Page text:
A Faculty Panel on "What the Effects Will Be and What Should be Done"
Myron Scholes Global Markets Forum
November 18, 2008
John Cochrane, Myron S. Scholes Professor of Finance
Steven Kaplan, Neubauer Family Professor of Entrepreneurship and Finance
Raghuram Rajan, Eric J. Gleacher Distinguished Service Professor of Finance
Three faculty members wrapped up the Myron Scholes Forum credit crisis series by assessing the outlook and discussing what should be done next. “The key issue,” said Steven Kaplan, “is what are the loans worth?” He used a stylized bank balance sheet to show the audience what happened to banks’ debt and equity as the value of loan assets fell, and showed that the right policy approach depended on just how much a bank’s balance sheet had been affected. The Treasury’s first approach—using taxpayer money to buy bad loans as a way to shore up the asset side of banks’ balance sheets—would only have made sense if the assets had not fallen very much, Kaplan said. However, because asset values had fallen sharply enough to wipe out a lot of banks’ equity, the Treasury’s second crack at a Troubled Asset Relief Program made more sense. Recapitalizing them and reviving interbank lending by guaranteeing short-term debt was a more effective way to keep them solvent.
Although Kaplan thought the capital injections helped, he did not think they were enough and worried that the problem would get worse before it got better. One problem was that the economy had continued to deteriorate badly in the fourth quarter of 2008, which would further hammer banks’ asset values and make more of them insolvent.
John Cochrane, who studies capital markets, evaluated the system’s capacity for meeting the demand for new loans. The supply of risky debt had fallen, he said, but it was important to be clear about how much of this reflected risk aversion and how much stemmed from perceptions that the probability of default had risen (i.e., risk had gone up). He also argued that it was important to distinguish between banks—important intermediaries, but not the only financial institutions in the system—and the ultimate suppliers of capital, who could find ways to supply loans if the perceived risks and rewards were worth it. The core problem was not that banks had cut back lending; it was that the entire market for securitized mortgage markets had “fallen apart,” Cochrane said.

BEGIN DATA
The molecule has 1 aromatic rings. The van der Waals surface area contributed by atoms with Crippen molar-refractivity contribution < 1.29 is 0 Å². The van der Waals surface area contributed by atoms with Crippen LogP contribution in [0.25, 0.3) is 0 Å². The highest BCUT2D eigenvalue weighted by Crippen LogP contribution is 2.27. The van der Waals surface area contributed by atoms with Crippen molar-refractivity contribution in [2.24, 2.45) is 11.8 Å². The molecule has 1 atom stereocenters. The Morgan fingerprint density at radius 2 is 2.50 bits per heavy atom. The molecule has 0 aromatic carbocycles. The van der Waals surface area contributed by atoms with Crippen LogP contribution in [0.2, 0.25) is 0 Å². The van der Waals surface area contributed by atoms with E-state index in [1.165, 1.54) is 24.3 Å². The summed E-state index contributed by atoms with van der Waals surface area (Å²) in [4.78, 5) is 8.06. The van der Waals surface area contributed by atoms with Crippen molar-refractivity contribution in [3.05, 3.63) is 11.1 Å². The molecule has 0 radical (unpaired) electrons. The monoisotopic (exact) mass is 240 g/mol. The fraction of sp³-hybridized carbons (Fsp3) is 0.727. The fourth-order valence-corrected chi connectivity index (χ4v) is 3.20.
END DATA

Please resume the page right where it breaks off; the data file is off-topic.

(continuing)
Key issues going forward, according to Cochrane, included the extent to which nonbank intermediaries would step in to supply loans that were demanded and whether individuals would eventually be willing to supply this capital to borrowers—such as home buyers—with less intermediation by the banks.
Looking at the future of financial regulation, Raghuram Rajan argued that “problems can emerge from anywhere in the system and can spill over.” Although many used to believe that it was possible to regulate one part of the system while giving others more leeway, according to Rajan, policymakers and regulators need to realize that “liquidity ties everything together…. In that sense, illiquidity is contagious. At least you need to know what’s going on in the rest of the system, if not actually regulating it.”
Rajan argued that, time after time, crises have shown that managers do not always have control over risks, and that risk management systems tend to be ignored after a long rise in asset prices, making them ineffective when they are most needed. Regulators need to expect failures, therefore, and plan better for dealing with them without leading to contagion or putting taxpayers’ money at risk every time. “There should be much more emphasis on anticipating the fact that banks will get into trouble periodically,” Rajan said.
He was skeptical about dealing with the problem through higher capital regulations, since this would likely lead banks to compensate for higher capital costs by seeking riskier assets. Rajan did not think that varying the capital requirements in good times and bad times would help much. Instead, he described a plan he had previously put forth, with fellow Chicago Booth professor Anil Kashyap and Jeremy Stein of Harvard University, to require banks to buy well-designed insurance for contingencies that were likely to cause systemic trouble.
All three panelists—Kaplan, Cochrane, and Rajan—agreed that such nonfinancial companies as General Motors should not be bailed out. Although taxpayers’ money was needed to prevent the current crisis from getting worse, they said, that money was necessary because aspects of the financial system make contagion a real risk. The same forces do not apply to industrial firms. They also worried about poor regulation and regulatory uncertainty emerging from the crisis. Cochrane added that rising public debt and resulting inflation was a big risk. “There are ways,” he said, “to make this much, much worse.”